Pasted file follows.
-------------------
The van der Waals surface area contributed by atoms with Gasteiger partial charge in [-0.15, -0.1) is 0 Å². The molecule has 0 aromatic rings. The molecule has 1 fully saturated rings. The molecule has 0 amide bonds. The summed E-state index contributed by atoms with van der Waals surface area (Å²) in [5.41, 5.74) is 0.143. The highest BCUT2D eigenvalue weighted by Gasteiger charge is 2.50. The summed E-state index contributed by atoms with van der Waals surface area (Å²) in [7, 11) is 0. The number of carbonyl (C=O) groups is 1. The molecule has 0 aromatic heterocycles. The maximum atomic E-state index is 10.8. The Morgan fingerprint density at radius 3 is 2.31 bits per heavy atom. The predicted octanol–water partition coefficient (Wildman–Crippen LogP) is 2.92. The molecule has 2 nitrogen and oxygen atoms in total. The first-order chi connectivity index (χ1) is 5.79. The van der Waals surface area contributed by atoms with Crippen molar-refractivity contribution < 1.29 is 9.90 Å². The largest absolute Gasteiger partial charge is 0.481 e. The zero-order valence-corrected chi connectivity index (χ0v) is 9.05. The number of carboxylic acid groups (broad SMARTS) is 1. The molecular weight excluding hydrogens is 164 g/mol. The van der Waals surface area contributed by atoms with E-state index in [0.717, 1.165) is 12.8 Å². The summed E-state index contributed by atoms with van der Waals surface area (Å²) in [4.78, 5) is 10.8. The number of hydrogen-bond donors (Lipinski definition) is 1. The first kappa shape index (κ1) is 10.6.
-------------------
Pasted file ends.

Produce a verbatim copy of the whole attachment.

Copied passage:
The van der Waals surface area contributed by atoms with Gasteiger partial charge in [-0.15, -0.1) is 0 Å². The molecule has 0 aromatic rings. The molecule has 1 fully saturated rings. The molecule has 0 amide bonds. The summed E-state index contributed by atoms with van der Waals surface area (Å²) in [5.41, 5.74) is 0.143. The highest BCUT2D eigenvalue weighted by Gasteiger charge is 2.50. The summed E-state index contributed by atoms with van der Waals surface area (Å²) in [7, 11) is 0. The number of carbonyl (C=O) groups is 1. The molecule has 0 aromatic heterocycles. The maximum atomic E-state index is 10.8. The Morgan fingerprint density at radius 3 is 2.31 bits per heavy atom. The predicted octanol–water partition coefficient (Wildman–Crippen LogP) is 2.92. The molecule has 2 nitrogen and oxygen atoms in total. The first-order chi connectivity index (χ1) is 5.79. The van der Waals surface area contributed by atoms with Crippen molar-refractivity contribution < 1.29 is 9.90 Å². The largest absolute Gasteiger partial charge is 0.481 e. The zero-order valence-corrected chi connectivity index (χ0v) is 9.05. The number of carboxylic acid groups (broad SMARTS) is 1. The molecular weight excluding hydrogens is 164 g/mol. The van der Waals surface area contributed by atoms with E-state index in [0.717, 1.165) is 12.8 Å². The summed E-state index contributed by atoms with van der Waals surface area (Å²) in [4.78, 5) is 10.8. The number of hydrogen-bond donors (Lipinski definition) is 1. The first kappa shape index (κ1) is 10.6.